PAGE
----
MM: I tell them it is an international organization that goes into post-conflict areas and facilitates the de-mining of landmines, helps farmers replant these same fields, and through training, helps farmers produce greater more profitable yields on their crops. It is a sustainable economic model.
BC: How do you feel your position as a PeaceBuilder has impacted Roots of Peace?
MM: We just started our Marin PeaceBuilder Chapter last fall, October 2015; so put it this way—we are just planting the seeds to establish PeaceBuilder Chapters in the U.S. and globally. The Marin PeaceBuilder Chapter is the first one.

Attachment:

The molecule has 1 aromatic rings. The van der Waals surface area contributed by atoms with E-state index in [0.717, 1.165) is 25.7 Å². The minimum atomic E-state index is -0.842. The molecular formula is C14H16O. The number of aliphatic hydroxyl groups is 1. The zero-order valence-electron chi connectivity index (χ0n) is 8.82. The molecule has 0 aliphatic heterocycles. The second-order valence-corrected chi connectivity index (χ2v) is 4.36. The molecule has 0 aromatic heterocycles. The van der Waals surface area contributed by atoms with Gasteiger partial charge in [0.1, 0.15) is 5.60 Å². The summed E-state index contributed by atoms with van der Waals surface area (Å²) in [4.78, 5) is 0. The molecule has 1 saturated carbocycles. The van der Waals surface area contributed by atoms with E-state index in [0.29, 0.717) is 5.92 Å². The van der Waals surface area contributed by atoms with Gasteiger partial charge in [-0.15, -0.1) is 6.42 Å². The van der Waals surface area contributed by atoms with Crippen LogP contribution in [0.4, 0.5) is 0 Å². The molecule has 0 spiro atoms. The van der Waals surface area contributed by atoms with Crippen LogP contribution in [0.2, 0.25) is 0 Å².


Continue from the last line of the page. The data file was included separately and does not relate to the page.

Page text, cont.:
I am co-chair for the upcoming fundraiser in October 2016, which we believe will be a big event to bring funding at a grassroots level in support of Roots of Peace.
BC: In comparison to other organizations that focus on a similar cause, how does Roots of Peace differentiate itself?
MM: I don’t know if I can compare Roots of Peace because I don’t know of other organizations that provide a similar comprehensive social impact program. A critical advantage of Roots of Peace is that it partners with other global organizations to facilitate the removal of landmines, provide prosthetics to farmers who are victims of landmines, educate these farmers in best agricultural practices, and reinvest the fruits of their labor back into their once war-torn communities. Enabling and teaching farmers how to farm better (rather than just donating money) is more sustainable and everlasting.